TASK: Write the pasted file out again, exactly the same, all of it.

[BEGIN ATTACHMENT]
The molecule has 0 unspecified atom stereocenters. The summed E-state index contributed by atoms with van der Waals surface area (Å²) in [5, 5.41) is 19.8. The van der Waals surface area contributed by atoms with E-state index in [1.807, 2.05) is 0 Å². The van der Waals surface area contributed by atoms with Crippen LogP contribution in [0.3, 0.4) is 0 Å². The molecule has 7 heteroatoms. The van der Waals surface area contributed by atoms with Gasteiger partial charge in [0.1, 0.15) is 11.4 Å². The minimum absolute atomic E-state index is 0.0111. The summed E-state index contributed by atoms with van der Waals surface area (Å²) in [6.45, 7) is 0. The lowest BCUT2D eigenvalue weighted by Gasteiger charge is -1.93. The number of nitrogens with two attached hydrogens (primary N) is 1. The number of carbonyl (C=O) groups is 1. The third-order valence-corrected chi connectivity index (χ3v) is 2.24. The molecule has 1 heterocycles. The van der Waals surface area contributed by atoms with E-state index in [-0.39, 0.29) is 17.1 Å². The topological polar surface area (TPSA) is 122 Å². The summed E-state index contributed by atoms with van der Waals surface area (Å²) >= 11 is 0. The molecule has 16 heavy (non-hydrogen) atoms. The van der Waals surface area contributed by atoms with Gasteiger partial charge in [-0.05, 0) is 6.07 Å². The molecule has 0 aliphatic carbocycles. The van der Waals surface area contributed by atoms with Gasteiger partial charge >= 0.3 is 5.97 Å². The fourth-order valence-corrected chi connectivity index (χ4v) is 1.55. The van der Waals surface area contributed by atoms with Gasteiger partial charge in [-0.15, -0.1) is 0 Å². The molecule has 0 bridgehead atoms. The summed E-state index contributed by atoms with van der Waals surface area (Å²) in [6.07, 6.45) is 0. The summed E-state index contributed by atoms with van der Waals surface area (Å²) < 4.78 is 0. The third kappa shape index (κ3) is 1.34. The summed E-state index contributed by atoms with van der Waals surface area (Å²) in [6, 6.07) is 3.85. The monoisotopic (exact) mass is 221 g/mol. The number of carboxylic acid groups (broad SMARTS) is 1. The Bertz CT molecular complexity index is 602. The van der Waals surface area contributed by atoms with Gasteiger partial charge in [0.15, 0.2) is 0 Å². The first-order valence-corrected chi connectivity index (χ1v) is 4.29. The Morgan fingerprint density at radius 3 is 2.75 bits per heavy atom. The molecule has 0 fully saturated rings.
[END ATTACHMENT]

The molecule has 0 unspecified atom stereocenters. The summed E-state index contributed by atoms with van der Waals surface area (Å²) in [5, 5.41) is 19.8. The van der Waals surface area contributed by atoms with E-state index in [1.807, 2.05) is 0 Å². The van der Waals surface area contributed by atoms with Crippen LogP contribution in [0.3, 0.4) is 0 Å². The molecule has 7 heteroatoms. The van der Waals surface area contributed by atoms with Gasteiger partial charge in [0.1, 0.15) is 11.4 Å². The minimum absolute atomic E-state index is 0.0111. The summed E-state index contributed by atoms with van der Waals surface area (Å²) in [6.45, 7) is 0. The lowest BCUT2D eigenvalue weighted by Gasteiger charge is -1.93. The number of nitrogens with two attached hydrogens (primary N) is 1. The number of carbonyl (C=O) groups is 1. The third-order valence-corrected chi connectivity index (χ3v) is 2.24. The molecule has 1 heterocycles. The van der Waals surface area contributed by atoms with E-state index in [-0.39, 0.29) is 17.1 Å². The topological polar surface area (TPSA) is 122 Å². The summed E-state index contributed by atoms with van der Waals surface area (Å²) >= 11 is 0. The molecule has 16 heavy (non-hydrogen) atoms. The van der Waals surface area contributed by atoms with Gasteiger partial charge in [-0.05, 0) is 6.07 Å². The molecule has 0 aliphatic carbocycles. The van der Waals surface area contributed by atoms with Gasteiger partial charge >= 0.3 is 5.97 Å². The fourth-order valence-corrected chi connectivity index (χ4v) is 1.55. The van der Waals surface area contributed by atoms with Gasteiger partial charge in [-0.15, -0.1) is 0 Å². The molecule has 0 bridgehead atoms. The summed E-state index contributed by atoms with van der Waals surface area (Å²) in [6.07, 6.45) is 0. The summed E-state index contributed by atoms with van der Waals surface area (Å²) < 4.78 is 0. The third kappa shape index (κ3) is 1.34. The summed E-state index contributed by atoms with van der Waals surface area (Å²) in [6, 6.07) is 3.85. The monoisotopic (exact) mass is 221 g/mol. The number of carboxylic acid groups (broad SMARTS) is 1. The Bertz CT molecular complexity index is 602. The van der Waals surface area contributed by atoms with Gasteiger partial charge in [0.15, 0.2) is 0 Å². The first-order valence-corrected chi connectivity index (χ1v) is 4.29. The Morgan fingerprint density at radius 3 is 2.75 bits per heavy atom. The molecule has 0 fully saturated rings.